As a freelancer, I’ve done a fair share of ghost writing over the years in order to make ends meet. Now, with Dream of Night, my new novel for young readers, I’ve turned to horse writing. In a way, it feels like I’ve come home.
I was born and raised in the Bluegrass, a part of Kentucky known for its rolling meadows and beautiful horses. They say what makes Kentucky Thoroughbreds the best in the world has to do with the rich limestone found in the soil. The horses here grow up strong, fast, and spirited. I think the people here grow up that way too.
Springtime in central Kentucky means that fields everywhere are dotted with mares and colts. (Most foals are born between January and April.) Springtime around here also means the Kentucky Derby and big silly hats and mint juleps.
I was not a particularly horsey girl growing up. I would ride occasionally, but not with the longing and the focus of some of my friends. In the middle of Kentucky farmland, unlikely as it sounds, I was into theater. My world revolved around acting and plays because that’s what my father did: he was an actor and producer of a summerstock theater. (I wrote about a childhood spent on stage in my novel Here’s How I See It/Here’s How It Is, 2009.) But horses were in my blood, at least on my mother’s side.
My maternal grandfather had been a horseman, a breeder and trainer of 3-5 gated saddlebred horses, one of the best trainers around. A man who knew a lot about horses. So I grew up hearing stories, seeing photos of my papa’s statuesque prize-winners. Photos and memories only. Because the stories always ended with a pounding at his front door in the middle of the night and the cry of “Fire! Fire!” Papa rushed out into the dark to find his main barn already engulfed in flames. (This was long before modern smoke detectors and sprinkler systems and telephones being commonplace in every home.) Papa – and his farmhands and neighbors – risked their lives to save the horses, but the fire was just too fast.
Papa kept a few pleasure horses after that, but he gave up breeding and training altogether. I think the horseman in him must have died along with those amazing creatures he had raised and trained and loved so dearly. He rebuilt the barn, but instead of stalls, there were open rafters for hanging tobacco while it cured. He turned his acres of grazing land into rows of crops.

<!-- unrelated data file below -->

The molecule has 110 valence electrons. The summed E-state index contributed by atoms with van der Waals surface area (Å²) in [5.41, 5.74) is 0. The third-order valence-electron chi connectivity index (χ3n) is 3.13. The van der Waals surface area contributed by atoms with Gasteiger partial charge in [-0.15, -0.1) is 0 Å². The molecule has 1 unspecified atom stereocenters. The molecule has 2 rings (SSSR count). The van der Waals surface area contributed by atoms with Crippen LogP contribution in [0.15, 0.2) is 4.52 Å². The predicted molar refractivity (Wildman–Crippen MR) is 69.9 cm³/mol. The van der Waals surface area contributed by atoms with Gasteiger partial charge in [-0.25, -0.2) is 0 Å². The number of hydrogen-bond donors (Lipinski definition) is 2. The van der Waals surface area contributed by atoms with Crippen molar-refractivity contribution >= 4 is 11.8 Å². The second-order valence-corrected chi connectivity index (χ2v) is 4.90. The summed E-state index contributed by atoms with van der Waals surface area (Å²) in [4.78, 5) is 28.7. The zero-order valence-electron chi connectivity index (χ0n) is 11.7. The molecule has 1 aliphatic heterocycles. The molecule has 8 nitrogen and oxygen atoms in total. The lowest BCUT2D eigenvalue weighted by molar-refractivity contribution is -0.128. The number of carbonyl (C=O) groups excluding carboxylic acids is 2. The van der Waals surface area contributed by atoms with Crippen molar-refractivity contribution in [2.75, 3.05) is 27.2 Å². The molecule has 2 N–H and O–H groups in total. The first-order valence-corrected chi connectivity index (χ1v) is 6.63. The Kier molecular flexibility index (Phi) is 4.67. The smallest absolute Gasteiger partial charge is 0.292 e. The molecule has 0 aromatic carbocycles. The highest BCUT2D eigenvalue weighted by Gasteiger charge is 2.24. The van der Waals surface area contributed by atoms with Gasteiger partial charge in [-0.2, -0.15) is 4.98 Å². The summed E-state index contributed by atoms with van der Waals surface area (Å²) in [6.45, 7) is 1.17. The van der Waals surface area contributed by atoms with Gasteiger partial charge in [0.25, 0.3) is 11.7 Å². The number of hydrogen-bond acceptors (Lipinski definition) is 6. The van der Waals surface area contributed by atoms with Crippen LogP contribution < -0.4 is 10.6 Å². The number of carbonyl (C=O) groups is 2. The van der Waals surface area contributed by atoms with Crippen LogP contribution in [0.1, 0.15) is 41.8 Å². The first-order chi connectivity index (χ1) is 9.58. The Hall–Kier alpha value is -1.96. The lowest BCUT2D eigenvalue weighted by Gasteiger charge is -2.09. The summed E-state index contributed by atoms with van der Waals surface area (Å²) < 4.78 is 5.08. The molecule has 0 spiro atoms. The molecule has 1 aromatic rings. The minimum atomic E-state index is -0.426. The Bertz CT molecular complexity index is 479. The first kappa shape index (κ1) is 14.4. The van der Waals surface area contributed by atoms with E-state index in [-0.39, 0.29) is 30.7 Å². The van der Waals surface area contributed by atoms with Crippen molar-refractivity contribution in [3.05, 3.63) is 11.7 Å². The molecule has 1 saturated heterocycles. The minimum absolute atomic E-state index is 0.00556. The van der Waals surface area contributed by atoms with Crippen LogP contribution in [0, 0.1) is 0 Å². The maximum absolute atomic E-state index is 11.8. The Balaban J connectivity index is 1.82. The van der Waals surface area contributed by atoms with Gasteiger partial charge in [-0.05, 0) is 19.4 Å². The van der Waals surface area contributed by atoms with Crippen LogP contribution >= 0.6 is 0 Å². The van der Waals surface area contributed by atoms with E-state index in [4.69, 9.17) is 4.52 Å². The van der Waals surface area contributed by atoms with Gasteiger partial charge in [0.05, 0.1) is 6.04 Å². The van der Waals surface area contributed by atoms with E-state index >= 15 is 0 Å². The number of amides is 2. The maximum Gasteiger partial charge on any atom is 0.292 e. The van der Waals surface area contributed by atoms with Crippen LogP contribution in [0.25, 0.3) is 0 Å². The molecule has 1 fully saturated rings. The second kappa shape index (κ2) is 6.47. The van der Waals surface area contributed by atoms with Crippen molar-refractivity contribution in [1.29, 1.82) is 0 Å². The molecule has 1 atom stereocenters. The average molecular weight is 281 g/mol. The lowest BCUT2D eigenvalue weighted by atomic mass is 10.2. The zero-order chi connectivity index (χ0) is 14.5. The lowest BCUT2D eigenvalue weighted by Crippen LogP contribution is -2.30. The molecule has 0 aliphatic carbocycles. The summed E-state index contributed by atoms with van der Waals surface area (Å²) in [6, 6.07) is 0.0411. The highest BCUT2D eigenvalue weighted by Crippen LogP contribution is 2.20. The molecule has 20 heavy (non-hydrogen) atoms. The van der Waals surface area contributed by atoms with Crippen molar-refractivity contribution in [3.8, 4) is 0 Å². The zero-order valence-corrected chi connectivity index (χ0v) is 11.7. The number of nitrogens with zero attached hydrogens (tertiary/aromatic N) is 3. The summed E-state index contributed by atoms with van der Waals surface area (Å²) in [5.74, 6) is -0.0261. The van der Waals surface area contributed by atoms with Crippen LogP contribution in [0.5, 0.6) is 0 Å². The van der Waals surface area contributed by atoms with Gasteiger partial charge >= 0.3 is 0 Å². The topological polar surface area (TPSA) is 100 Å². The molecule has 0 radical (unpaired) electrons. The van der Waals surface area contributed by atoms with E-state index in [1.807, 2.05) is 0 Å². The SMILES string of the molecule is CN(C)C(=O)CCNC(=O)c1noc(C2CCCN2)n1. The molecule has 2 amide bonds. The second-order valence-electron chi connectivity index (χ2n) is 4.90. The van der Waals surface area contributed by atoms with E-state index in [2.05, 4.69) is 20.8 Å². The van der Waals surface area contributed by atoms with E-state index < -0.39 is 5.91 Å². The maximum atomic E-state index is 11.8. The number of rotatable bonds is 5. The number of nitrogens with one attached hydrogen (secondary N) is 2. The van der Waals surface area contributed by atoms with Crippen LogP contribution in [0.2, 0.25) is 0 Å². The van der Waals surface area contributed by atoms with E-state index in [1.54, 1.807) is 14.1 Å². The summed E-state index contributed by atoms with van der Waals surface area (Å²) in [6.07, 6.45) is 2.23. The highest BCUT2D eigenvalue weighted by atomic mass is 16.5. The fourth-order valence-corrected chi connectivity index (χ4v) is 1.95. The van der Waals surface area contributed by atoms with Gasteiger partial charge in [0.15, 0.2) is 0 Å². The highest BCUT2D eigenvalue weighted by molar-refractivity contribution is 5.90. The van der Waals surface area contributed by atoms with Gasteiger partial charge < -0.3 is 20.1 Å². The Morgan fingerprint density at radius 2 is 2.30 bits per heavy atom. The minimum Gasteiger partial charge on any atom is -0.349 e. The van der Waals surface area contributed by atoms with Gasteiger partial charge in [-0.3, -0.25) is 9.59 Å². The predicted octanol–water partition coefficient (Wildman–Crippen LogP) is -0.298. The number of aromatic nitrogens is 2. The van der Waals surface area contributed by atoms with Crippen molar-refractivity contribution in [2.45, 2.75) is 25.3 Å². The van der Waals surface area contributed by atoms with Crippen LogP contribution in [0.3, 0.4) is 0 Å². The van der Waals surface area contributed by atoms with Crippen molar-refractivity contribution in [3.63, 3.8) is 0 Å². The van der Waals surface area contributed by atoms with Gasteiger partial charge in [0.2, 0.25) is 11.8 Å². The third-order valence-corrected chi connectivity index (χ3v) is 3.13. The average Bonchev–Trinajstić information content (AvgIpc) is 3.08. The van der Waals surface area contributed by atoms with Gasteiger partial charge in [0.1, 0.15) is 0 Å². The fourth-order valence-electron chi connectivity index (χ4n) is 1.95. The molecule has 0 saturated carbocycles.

I left Kentucky after high school, headed for the big city of New York. I went to college, became a writer, started a family, lived in Brooklyn before Brooklyn was cool. And then, suddenly, I wanted to go home. Papa had died a while back, but his house was still empty. My husband and I decided to take the plunge, make a go of country living.
Moving back to the family farm I had a vague notion of wanting to own horses – for myself, for my son, for future kids. So I was happy to discover upon arrival that there were already horses on the farm. The neighbor down the lane was leasing the land around the house. So there was a herd of horses, about eight or so mares and one lone black stallion, the leader of the group. They were nearly wild because the neighbor didn’t have a lot of time to spend with them. The fields curved around in a horseshoe pattern, with the house in the middle. So most times of day I could look out any window, or stand in any part of the yard, and see the horses.
They were shy at first. They ignored our offerings of apples and peppermint. But slowly, when they realized we weren’t going anywhere, they got used to us. They would watch us across shorter and shorter distances. Finally they allowed us to give them treats, sniffing at us, still startling away if we made any sudden moves.
From my window on the second floor where I had set up my writing desk, I often just sat and stared out the window, watching the horses instead of working on the book I was trying to finish. The horses were all different colors. Their manes and tails were long and tangly. They seemed to move as one, stopping to graze together, drinking in one big group from the spring, bolting together in a heartbeat without any obvious (to me, anyway) signal. Many times a day this startling, graceful explosion into flight, and the gallop of so many big powerful bodies across the field would simply take my breath away.
After a while the lease came up on the land; the neighbor sold some of the horses, took the others back to his side of the lane. My husband, son and I would walk down the road to visit them. By this time they knew us. They’d sidle up to the fence when they saw us approaching, they’d take the apples we offered; they’d allow their faces and necks to be stroked.
We were settling into our new life on the farm with a big garden and chickens and cows – and skunks (uninvited but persistent guests). The barn was in disrepair. It would take a lot of money to make it a safe and comfortable place for horses. So we put off the dream of having horses of our own for a while and kept visiting the neighbor horses.
I went back to sitting at my desk while my son was at school, staring at my computer now, rather then staring out at the horses. Slowly though something started to happen, something started to click. It was true that I couldn’t actually see the horses anymore from my window. But I knew they were there. I could feel them. I could write about them, tell their story. And so that’s exactly what I started to do.